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President Johnson signs the 1965 Act into law. The Kennedy brothers Ted and Robert are to his left. The act essentially ended legal Irish immigration to America.

Trying to help the undocumented Irish in an earlier generation

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President Johnson signs the 1965 Act into law. The Kennedy brothers Ted and Robert are to his left. The act essentially ended legal Irish immigration to America.

Judge John Collins, then a young Irish American lawyer in New York, was one of the leaders for the fight in the mid 1960s to change the 1965 Immigration Act that prevented Irish coming to America. Here, in the first of three articles, he describes how the Irish began to fight back soon after the bill was passed.

Judge John Collins, then a young Irish American lawyer in New York, was one of the leaders for the fight in the mid 1960s to change the 1965 Immigration Act that prevented Irish coming to America. Here, in the first of three articles, he describes how the Irish began to fight back soon after the bill was passed.

“My thoughts concerning the immigration issue had always been along legislative lines. We should make the community aware of the situation and get Congress to act but I realized that this would be no easy task.

Father O'Callaghan argued that we must also be a service organization. We must set up an office and assist undocumented Irish in need of immigration help. It would be necessary to learn what the law required for entry, what papers were needed and how to fill out the applications. We knew none of this. He suggested that the organizations must be made aware of our service and see its merit. Our efforts, he said, must be two pronged-service as well as proposing legislation. It took awhile, but ultimately, I was persuaded as to the merit of his suggestion.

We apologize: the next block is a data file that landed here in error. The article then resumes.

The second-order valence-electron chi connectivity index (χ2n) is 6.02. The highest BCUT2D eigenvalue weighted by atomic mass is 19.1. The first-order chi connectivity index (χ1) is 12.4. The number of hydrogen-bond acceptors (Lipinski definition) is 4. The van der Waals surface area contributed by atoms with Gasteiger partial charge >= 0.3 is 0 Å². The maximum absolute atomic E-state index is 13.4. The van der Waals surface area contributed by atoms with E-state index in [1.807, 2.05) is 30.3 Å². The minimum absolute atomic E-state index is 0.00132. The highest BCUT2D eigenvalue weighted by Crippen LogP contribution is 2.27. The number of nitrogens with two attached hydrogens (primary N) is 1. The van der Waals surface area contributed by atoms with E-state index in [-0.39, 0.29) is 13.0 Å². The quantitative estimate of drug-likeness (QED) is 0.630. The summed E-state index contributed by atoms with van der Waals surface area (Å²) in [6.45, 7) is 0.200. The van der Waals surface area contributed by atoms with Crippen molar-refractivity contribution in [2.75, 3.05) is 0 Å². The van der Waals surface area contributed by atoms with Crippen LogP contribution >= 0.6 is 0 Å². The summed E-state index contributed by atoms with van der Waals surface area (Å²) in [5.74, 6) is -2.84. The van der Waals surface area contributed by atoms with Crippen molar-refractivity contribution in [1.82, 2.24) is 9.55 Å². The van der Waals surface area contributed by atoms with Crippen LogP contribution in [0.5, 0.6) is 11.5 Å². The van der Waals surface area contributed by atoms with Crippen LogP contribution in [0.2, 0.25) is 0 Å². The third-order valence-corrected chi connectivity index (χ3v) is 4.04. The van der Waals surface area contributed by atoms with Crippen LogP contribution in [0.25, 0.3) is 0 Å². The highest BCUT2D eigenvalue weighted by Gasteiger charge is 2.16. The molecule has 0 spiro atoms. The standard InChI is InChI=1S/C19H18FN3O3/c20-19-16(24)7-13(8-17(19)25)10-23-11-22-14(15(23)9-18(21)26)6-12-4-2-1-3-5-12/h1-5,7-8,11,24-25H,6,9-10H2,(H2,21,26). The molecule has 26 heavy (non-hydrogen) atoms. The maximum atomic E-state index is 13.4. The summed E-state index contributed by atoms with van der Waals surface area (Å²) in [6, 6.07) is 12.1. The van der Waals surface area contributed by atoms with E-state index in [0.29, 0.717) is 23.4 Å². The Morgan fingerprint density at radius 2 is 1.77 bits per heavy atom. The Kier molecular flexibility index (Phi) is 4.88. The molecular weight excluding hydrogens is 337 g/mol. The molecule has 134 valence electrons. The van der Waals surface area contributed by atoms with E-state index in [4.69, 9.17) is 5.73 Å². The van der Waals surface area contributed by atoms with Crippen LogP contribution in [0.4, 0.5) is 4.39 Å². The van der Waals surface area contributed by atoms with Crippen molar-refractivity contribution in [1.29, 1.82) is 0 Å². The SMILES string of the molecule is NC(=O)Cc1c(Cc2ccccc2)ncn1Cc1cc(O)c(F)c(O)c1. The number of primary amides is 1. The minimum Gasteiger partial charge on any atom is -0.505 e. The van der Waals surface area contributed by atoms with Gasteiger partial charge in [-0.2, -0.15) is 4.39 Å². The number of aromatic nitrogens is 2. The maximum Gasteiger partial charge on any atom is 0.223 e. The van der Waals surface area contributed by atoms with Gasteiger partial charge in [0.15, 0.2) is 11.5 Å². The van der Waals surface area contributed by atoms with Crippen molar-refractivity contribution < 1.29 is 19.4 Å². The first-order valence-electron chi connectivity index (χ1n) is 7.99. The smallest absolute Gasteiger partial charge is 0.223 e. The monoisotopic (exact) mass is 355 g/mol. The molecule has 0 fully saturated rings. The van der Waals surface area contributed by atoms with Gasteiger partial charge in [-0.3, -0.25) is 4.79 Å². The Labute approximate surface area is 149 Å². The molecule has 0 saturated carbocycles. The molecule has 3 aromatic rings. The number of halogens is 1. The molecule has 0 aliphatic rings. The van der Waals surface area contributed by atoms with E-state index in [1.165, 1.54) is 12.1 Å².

Even before we had an office - through word of mouth - we had a young illegal immigrant in need of help. Joseph Harte of County Galway. Father, through contacts, found a job for the lad in the kitchen of the Mission of the Immaculate Virgin, an orphanage on Staten Island. He picked up young Harte and took him by taxi to Staten Island. He obtained immigration forms for him and took Harte to the Immigration and Naturalization Service on West Broadway in Manhattan in order to file the papers. We had no treasury at that time and Harte had no money. Father O'Callaghan paid the expenses himself. The costs amounted to two hundred fifty dollars.

We began a practice then which we continued faithfully of never asking a prospective immigrant for a fee and personally refusing any money. If the immigrant's friends or relatives wished to make a contribution to the committee, we urged them to mail us a check made out in the name of the committee. Most often, we rarely heard from the immigrant again, even when we were successful in gaining him or her entry. Still rarer was a contribution sent to the committee.